The terrorist militia "Islamic State" is reported to have abducted, raped and abused thousands of Yazidi women. Thomas von der Osten-Sacken says it is a targeted attempt to destroy this religious community.
DW: Thousands of Yazidi women and girls are believed to have been abducted by the terrorist militia "Islamic State" in August in the Sinjar mountains in northern Iraq. What does this mean - what is happening to them?
Von der Osten-Sacken: For the women and girls who have been systematically kidnapped and abducted, it means they will be sold, or else sexually or otherwise abused by members of "Islamic State." In the past few weeks and months some girls and women have escaped from this imprisonment. What they're telling us is worse than anything it is possible to imagine. It's straight out of some perverse horror movie. I know from experience that the IS fighters allow some of the girls to hold on to their mobile phones. That way the family, if they've managed to flee and are now sitting in a refugee camp somewhere in Iraqi Kurdistan, can call their sister, mother or daughter. Either they get to speak directly to the person concerned - or an "IS" member answers the phone and describes in detail what they're doing to these girls and women.
I myself have spoken many times to male family members in the refugee camps who are still in contact with their female relatives this way. This is quite clearly part of the terror campaign "IS" is carrying out over there.
You say that a few young women were able to escape. How did they manage this and where are they now?
There are a few who acted as if they had converted to Islam. You have to realize that the Yazidis follow a Zoroastrian tradition from the Middle East and do not regard themselves as Muslims. So "Islamic State" doesn't treat them as followers of a religion of the Book, which means they're right at the bottom of the hierarchy, they're seen as fair game. Men who didn't immediately convert were executed on the spot. And the women are seen as spoils, there to be sexually abused. Some of them were able to escape, because they declared that they had converted. Others were ransomed at slave markets, which are said to take place in Mosul. And some others were able to flee during the bombardments by anti-"IS" coalition troops. But there aren't many. So far, a few dozen have managed to escape. They then struggled through to Iraqi Kurdistan, and if their family also survived the disaster in August and can be identified, they're able to rejoin them.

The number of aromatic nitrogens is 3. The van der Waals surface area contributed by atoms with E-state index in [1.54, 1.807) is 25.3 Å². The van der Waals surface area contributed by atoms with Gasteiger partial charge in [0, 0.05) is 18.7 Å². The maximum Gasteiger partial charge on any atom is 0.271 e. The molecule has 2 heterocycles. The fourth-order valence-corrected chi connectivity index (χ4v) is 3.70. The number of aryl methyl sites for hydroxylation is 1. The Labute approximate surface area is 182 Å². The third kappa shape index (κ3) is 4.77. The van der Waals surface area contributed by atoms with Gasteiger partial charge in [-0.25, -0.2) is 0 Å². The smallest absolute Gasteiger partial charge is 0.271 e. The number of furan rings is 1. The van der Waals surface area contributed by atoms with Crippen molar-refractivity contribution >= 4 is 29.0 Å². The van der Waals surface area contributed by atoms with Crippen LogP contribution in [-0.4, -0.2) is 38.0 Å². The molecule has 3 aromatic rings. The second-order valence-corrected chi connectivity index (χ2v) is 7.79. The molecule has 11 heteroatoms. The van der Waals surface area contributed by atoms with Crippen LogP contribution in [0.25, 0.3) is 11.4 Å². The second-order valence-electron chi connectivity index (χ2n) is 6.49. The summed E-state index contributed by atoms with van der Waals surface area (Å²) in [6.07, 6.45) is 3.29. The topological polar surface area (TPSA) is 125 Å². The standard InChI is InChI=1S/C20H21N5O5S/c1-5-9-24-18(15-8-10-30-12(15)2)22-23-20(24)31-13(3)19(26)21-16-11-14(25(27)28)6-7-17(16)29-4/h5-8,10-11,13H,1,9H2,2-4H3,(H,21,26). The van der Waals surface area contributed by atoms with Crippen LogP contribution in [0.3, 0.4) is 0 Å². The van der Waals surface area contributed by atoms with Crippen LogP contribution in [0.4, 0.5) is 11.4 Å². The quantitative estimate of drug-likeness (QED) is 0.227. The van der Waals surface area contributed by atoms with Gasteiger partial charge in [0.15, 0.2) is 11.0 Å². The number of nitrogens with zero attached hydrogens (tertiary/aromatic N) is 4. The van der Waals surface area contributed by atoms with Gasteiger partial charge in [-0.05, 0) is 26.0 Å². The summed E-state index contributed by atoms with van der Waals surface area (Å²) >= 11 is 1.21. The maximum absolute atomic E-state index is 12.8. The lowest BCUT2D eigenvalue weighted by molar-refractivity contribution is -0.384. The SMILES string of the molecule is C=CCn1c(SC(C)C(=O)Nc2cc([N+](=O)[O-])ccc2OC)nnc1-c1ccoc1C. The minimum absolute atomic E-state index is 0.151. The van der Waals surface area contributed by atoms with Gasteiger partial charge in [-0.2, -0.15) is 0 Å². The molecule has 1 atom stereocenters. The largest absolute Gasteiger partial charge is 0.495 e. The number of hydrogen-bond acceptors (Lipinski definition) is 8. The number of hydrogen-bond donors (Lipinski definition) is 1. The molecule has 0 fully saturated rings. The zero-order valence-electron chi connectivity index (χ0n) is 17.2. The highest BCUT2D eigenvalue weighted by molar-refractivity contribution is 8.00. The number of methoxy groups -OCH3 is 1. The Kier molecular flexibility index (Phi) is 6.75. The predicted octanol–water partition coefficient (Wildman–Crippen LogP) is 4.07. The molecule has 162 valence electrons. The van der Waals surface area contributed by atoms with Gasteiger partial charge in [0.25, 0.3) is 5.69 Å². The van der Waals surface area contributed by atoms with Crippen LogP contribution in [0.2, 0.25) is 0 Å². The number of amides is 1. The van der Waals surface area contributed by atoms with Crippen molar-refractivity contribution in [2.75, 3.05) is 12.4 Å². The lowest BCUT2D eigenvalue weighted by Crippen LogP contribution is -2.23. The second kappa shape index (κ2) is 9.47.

How are they received there?
In terms of its attitude to marriage and sexuality, the attitude of the Yazidi community is similarly conservative to that of its Muslim neighbors. A Yazidi woman actually dishonors her family if she has sexual contact outside of marriage or sexual contact with a non-Yazidi. That leads to serious clashes. In the past there have been so-called "honor killings" in both Iraq and in Germany aimed at restoring honor within the Yazidi community. This means that there is another, additional component to this catastrophically traumatic form of systematic sexual abuse: it is incredibly difficult for the families to deal with the sexual abuse against the background of their own tradition or their religion.
Both the Yazidi leadership and Yazidi clerics have emphasized repeatedly that the girls are not to blame for the abuse. They have called on the families to take the girls in again and to embrace them. But of course we are aware of the incredible conflict potential there will be when the first unwanted pregnancies occur, which we know happens as soon as rape is deployed as a weapon of war – as in Bosnia in the 1990s, or in Bangladesh in the early 1970s.
You're referring to other conflict zones where mass rape was a kind of strategy. Is "Islamic State" also following this strategy?
Quite clearly: against Yazidis, against Christians, and against other minorities. According to their interpretation of the Koran, from the age of nine these women are just sexual prey for Islamic fighters, and of course the aim is to spread unbelievable terror and fear on all levels. Alongside these rapes there are also systematic beheadings, executions; so anyone who fights against "Islamic State" or whom "Islamic State" marks as an enemy is extraordinarily afraid of these barbarians masquerading as a master race. The systematic abuse of girls and women, both Yazidis and, to a lesser extent, Christian and Shia women, is of course also a targeted attempt to destroy this community and these groups from the inside and, in a society in which what is perceived as honor is very strongly attached to girls and women and their purity, to destroy this honor, and quite simply to crush these families.
Thomas von der Osten-Sacken is the chief executive of the Iraqi-German human rights association WADI. He has been working in Iraq since the early 1990s. WADI supports projects to empower people and strengthen women's and human rights in the Middle East.
The interview was conducted by Anne Allmeling.